EARLIER TODAY representatives of 28 football clubs from around the country assembled at the Football House for AIFF's workshop on club licensing. The air around was mostly cordial, as CEOs, Directors and Finance Offiers of rival clubs gathered to discuss policies that could help strengthen the I-League and make it more popular. There was, however, one point that was to be contested heavily.
In 2014-15, AIFF introduced a 'Marquee player' rule in the I-League. It required clubs to sign a player with some specific qualities if they were to have 4 foreigners. The player in question either had to play in the World Cup or a continental championship for countries, or he must have featured in one of the prestigious club tournaments in the world, e.g. Club World Cup, UEFA Champions League etc. The intention was noble. Similar rules regarding foreign players have been used by many countries and their leagues have benefited from the higher quality players that came in. Algeria is a prime example. But the problem is, clubs over there are not cash-stricken existential units like ours. Hence, it soon became clear that clubs were going for older and more obscure players that did technicaly qualify for the marquee criteria, but offered none of its intended skill level. Apart from Lajong's Cornell Glenn and Mohun Bagan's Pierre Boya, few saw any success. Clubs like Mumbai FC and Sporting Clube de Goa didn't even sign a marquee player and played with three foreigners.
So instead of addressing the major issue - lack of revenue for the clubs - AIFF decided to double down on the marquee rule and make it more strict. Technical Director Scott O'Donell penned a new checklist for the marquee player. The player must have played in the World Cup not less than 5 years ago. He must have played in one of the top 30 football leagues in the world. He must have represented one of the top 70 nations in the world within the last two years.
These rules have made sure clubs will be extremely hard pressed to find a player like that within their budget. Obviously, the clubs opposed. They had come prepared and asked for the marquee rule to be abolished. AIFF did not fully back-pedal on the issue, but put it on the back-burner for a while. It was announced that for the 2015-16 season no change to the marquee rule will be implemented. The new set of criterions will be sent to the AIFF Technical Committee for further review. And to ensure that communication is maintained between AIFF Technical Committee and the I-League Committee, they will form a new 3-member committee.
But there was no word on when they will form the committee that will elect this committee that will mediate communication between two committees.
As for the clubs' financial situation, AIFF were happy to provide a number of incentives... by tightening regulations. There will be a salary cap in place to control expenses. Also total player & staff salaries cannot exceed more than 65% of the total budget. 5% of the budget must be reserved for marketing. Goalkeeper coaches and fitness trainers have been made mandatory for clubs, and to ensure smooth functioning of the club, there must be an Administrative Officer and a Match Operations Officer in place. So far so good. But then AIFF ruled that clubs must clear salaries due to players and staff by 31st December. This kind of strict ruling is interesting coming from an organization that is yet to pay the clubs their participation and prize money from the last couple of I-League seasons. And the one step that could really boost the clubs' coffers, that is sharing the TV revenue with them as done by all prominent leagues around the world, was not even discussed. Although it was mentioned that one company has shown interest in broadcasting the I-League 2015-16 season so far.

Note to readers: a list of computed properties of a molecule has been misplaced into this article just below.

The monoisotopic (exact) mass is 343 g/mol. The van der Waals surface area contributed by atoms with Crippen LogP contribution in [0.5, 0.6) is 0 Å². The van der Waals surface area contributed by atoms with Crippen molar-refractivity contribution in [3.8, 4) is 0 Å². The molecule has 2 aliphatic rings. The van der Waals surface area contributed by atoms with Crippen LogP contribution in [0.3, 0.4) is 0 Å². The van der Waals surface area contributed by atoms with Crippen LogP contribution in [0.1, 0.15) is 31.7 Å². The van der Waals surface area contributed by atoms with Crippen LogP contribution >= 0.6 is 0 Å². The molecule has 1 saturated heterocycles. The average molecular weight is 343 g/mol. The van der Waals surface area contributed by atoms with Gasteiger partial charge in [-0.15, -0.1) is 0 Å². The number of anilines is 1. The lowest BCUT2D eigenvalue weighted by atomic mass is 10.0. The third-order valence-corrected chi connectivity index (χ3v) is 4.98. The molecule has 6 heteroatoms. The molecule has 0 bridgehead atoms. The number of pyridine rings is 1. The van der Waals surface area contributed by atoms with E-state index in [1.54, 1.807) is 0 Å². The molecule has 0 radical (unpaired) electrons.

The other big thing that came out of the meeting was the formation of an Under-15 I-League, to be kicked off this very September. All clubs from I-League first and second divisions plus major academies across the country will participate in it. Brilliant, right? A new league would mean youth development would receive some much-needed extra boost. By the rules, every I-League club is required to maintain U13, U15, U18 and U20 teams, and it makes no sense unless they all have tournaments to play in. Plus, players who are Under-15 in 2015 will be Under-17 in 2017... so this particular league will be our future World Cuppers will be tested. It makes perfect sense to do this.
But, thing is, this is not the first time AIFF has created the Under-15 I-League. Back in July 2014, a similar league was proposed. Initially, it was supposed to include not only I-League clubs and academies, but also teams created by all 8 ISL franchises. First the ISL teams backed out. Then everybody seemed to totally forget about it. Season went by, and the Under-15 I-League was nowhere to be seen. Now that the league has been recalled into existence, one can cautiously hope to see it actually take place as well.